I think it was Voltaire who said that perfection is the enemy of the good. His words can be at first a kind of head scratcher. But putting his words into a Buddhist context maybe like, conduct is the enemy of the good, works better.
We can imagine this conduct to be like virtue signaling or a standard of proper behavior. It’s about trying to appear perfect in conduct as if conduct and the good are one and the same. We can even imagine zazen to be perfect enlightenment.
But conduct, no matter how perfect, is not the same as seeing our true nature or the good. Maybe we can think of the problem another way when we look at sports in the example of diving. Even with a perfect score in which all the judges agree that the dive was perfect this has nothing to do with enlightenment or the good.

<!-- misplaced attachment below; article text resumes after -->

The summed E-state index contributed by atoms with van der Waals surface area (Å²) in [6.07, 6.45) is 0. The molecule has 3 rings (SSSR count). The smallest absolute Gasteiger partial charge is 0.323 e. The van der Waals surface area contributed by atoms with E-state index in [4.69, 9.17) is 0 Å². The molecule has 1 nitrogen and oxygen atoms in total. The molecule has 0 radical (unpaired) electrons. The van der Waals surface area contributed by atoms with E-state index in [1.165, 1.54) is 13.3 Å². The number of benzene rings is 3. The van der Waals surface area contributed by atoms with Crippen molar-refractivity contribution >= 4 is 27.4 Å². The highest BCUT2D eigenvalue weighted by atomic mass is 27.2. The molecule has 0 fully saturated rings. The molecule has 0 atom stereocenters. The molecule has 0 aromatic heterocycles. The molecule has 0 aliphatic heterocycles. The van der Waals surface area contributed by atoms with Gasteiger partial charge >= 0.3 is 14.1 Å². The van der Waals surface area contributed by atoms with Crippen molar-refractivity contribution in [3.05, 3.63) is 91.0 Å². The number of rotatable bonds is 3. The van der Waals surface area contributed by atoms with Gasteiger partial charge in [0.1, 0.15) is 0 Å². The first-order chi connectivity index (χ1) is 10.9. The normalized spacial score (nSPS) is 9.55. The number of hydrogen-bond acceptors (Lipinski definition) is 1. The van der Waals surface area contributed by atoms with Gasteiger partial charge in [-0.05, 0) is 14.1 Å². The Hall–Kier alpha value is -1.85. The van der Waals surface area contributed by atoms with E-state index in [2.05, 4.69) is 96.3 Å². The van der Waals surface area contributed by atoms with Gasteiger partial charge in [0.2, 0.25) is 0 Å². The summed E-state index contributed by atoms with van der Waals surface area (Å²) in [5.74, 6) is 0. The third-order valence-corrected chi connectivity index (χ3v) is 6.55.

Even a Buddhist monk or nun of long-standing who has never had any problem with obeying the regula of the order does not translate into enlightenment. In all religious communities there is that species of human being called holier than thou. These are people who are pretending moral superiority.
In the religion of Buddhism nirvana counts most (realizing the unconditioned). And on the path to nirvana, Zen or intuition counts most. It’s not conduct or perfect conduct or even perfect moral behavior that gets us to the other shore of nirvana.
I will say that good conduct is necessary to lead a happy interpersonal life. But when we turn to look within at our self it doesn’t work so well. All of our weaknesses and strengths lie within us as does enlightenment and our ignorance of it.